The Conference aims to assist the Syrian parties in ending the violence and achieving a comprehensive agreement for a political settlement, implementing fully the Geneva Communiqué, while preserving the sovereignty, independence, unity and territorial integrity of Syria. The Communiqué contains Principles and Guidelines for a Syrian-led transition. These set out a number of key steps, beginning with agreement on a transitional governing body with full executive powers, formed by mutual consent. As the Geneva Communiqué says, the public services must be preserved or restored. This includes the military forces and security and intelligence services. All governmental institutions and state offices must perform according to professional and human rights standards, operating under a top leadership that inspires public confidence, under the control of the transitional governing body.
The Geneva Conference on Syria will convene under my chairmanship, first in an international high-level format over one day at Montreux, Switzerland, on 22 January 2014, beginning at 9 a.m. Negotiations between the two Syrian parties, facilitated by the Joint Special Representative for Syria, Mr. Lakhdar Brahimi, will follow immediately in Geneva on 24 January 2014. Adjournments and subsequent meetings may take place in accordance with a work plan to be agreed. The high-level international meeting may resume its deliberations as required.
I am confident the international participants who gather in Montreux will offer meaningful support for constructive negotiations between the Syrian parties in Geneva. I am sure that all present will do their utmost to encourage the Syrian parties to reach a comprehensive settlement, fully implementing the Geneva Communiqué, within an accelerated time frame. In addition to participation in the high-level meeting, it may be necessary to call upon you to assist further as the negotiations between the Syrian parties progress.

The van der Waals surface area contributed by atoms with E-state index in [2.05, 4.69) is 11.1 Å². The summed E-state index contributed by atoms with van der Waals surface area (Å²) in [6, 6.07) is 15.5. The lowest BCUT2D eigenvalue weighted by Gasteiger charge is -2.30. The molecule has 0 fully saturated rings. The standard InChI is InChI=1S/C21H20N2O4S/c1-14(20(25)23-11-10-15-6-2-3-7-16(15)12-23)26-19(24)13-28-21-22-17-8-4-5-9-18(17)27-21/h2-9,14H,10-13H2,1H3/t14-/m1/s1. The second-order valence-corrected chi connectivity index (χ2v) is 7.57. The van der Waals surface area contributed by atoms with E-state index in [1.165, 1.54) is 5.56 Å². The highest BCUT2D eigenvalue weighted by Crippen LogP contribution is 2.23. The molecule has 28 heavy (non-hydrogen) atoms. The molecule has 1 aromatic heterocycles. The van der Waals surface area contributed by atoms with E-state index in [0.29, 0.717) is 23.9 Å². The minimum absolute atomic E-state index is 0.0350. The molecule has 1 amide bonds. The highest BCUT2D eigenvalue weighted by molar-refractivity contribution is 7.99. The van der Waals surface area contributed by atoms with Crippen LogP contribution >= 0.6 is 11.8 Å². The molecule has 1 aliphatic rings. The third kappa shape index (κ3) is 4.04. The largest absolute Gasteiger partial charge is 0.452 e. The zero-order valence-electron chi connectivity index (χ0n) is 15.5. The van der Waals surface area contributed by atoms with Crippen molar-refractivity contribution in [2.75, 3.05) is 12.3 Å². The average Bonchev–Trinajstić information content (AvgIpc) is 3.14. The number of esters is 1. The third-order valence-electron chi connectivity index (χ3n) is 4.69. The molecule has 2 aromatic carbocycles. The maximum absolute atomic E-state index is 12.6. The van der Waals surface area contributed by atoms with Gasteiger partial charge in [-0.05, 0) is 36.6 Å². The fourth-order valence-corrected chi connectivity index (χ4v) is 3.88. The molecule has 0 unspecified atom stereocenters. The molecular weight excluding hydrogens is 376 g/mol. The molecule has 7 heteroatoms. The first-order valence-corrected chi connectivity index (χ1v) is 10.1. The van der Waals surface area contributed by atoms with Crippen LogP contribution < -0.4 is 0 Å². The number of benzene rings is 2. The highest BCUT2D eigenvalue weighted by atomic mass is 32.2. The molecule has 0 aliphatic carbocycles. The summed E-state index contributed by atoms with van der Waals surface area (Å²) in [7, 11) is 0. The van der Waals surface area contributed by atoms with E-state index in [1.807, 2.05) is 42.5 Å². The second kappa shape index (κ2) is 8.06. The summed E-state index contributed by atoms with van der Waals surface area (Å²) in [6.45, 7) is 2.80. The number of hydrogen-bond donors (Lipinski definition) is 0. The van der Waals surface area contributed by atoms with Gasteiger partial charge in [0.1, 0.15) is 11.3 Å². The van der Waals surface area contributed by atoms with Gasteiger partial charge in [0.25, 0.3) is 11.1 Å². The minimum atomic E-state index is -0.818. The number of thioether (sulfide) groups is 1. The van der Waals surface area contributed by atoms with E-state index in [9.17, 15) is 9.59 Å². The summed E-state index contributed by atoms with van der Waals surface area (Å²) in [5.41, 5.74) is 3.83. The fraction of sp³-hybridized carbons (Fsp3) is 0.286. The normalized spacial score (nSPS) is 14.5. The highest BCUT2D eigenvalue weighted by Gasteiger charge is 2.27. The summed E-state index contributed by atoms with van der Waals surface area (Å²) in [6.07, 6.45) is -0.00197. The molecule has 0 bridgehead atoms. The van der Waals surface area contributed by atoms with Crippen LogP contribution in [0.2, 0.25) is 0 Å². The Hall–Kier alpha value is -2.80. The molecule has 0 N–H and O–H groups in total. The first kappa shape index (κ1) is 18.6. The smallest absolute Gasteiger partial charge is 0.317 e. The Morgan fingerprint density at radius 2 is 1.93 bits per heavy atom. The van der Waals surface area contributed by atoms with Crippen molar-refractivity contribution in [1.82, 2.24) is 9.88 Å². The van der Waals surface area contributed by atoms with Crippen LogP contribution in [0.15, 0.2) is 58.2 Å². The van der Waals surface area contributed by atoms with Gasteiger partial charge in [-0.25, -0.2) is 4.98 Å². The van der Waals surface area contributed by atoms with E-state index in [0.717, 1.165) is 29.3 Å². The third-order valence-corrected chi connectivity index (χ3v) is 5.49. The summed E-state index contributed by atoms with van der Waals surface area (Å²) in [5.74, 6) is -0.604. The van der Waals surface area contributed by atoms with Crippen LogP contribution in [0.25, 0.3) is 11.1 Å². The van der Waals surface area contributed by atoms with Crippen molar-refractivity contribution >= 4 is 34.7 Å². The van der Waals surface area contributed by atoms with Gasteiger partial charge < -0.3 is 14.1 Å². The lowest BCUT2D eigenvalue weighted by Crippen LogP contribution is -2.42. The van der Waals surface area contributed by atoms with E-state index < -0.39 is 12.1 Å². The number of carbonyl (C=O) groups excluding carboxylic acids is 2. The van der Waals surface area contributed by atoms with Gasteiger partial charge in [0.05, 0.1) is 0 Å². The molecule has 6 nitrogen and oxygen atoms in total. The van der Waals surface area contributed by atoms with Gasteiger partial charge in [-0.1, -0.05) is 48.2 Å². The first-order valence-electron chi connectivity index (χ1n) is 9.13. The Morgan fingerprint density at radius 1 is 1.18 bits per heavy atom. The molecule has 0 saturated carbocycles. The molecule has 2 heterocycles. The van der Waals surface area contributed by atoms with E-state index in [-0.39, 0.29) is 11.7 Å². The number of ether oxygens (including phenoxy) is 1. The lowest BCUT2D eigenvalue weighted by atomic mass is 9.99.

In inviting the Syrian parties, I have reminded them that the Security Council has called on them to engage seriously and constructively at the Conference, and underscored that they should be broadly representative and committed to the implementation of the Geneva Communiqué and to the achievement of stability and reconciliation. I have also reminded the Syrian parties that, consistent with the Geneva Communiqué as well as Security Council resolution 1325 (2000) and other relevant resolutions (Annex II), full and effective participation of women is essential.
I look forward to confirmation of attendance of your delegation, and the list of delegates and advisers, at your earliest convenience.
Confirmation of attendance will be taken as commitment to the aims of the Conference stated above, in accordance with the Geneva Communiqué, in particular the Principles and Guidelines for a Syrian-led Transition contained in it.
The Office of the Joint Special Representative will provide a technical information note in due course.
The conflict in Syria has raged for too long, and has imposed too many sacrifices on the people of Syria. The Government and all parties must allow immediate and full humanitarian access to all conflict-affected areas. The violence must be ended expeditiously. All attacks against civilians should cease. All parties must work to put an end to all terrorist acts. The Geneva Conference offers a unique avenue towards these ends. I am deeply grateful for your cooperation in this venture, to help ensure that peace can be restored and the transition foreseen in the Geneva Communiqué can be implemented in a way that fully meets the aspirations of the Syrian people…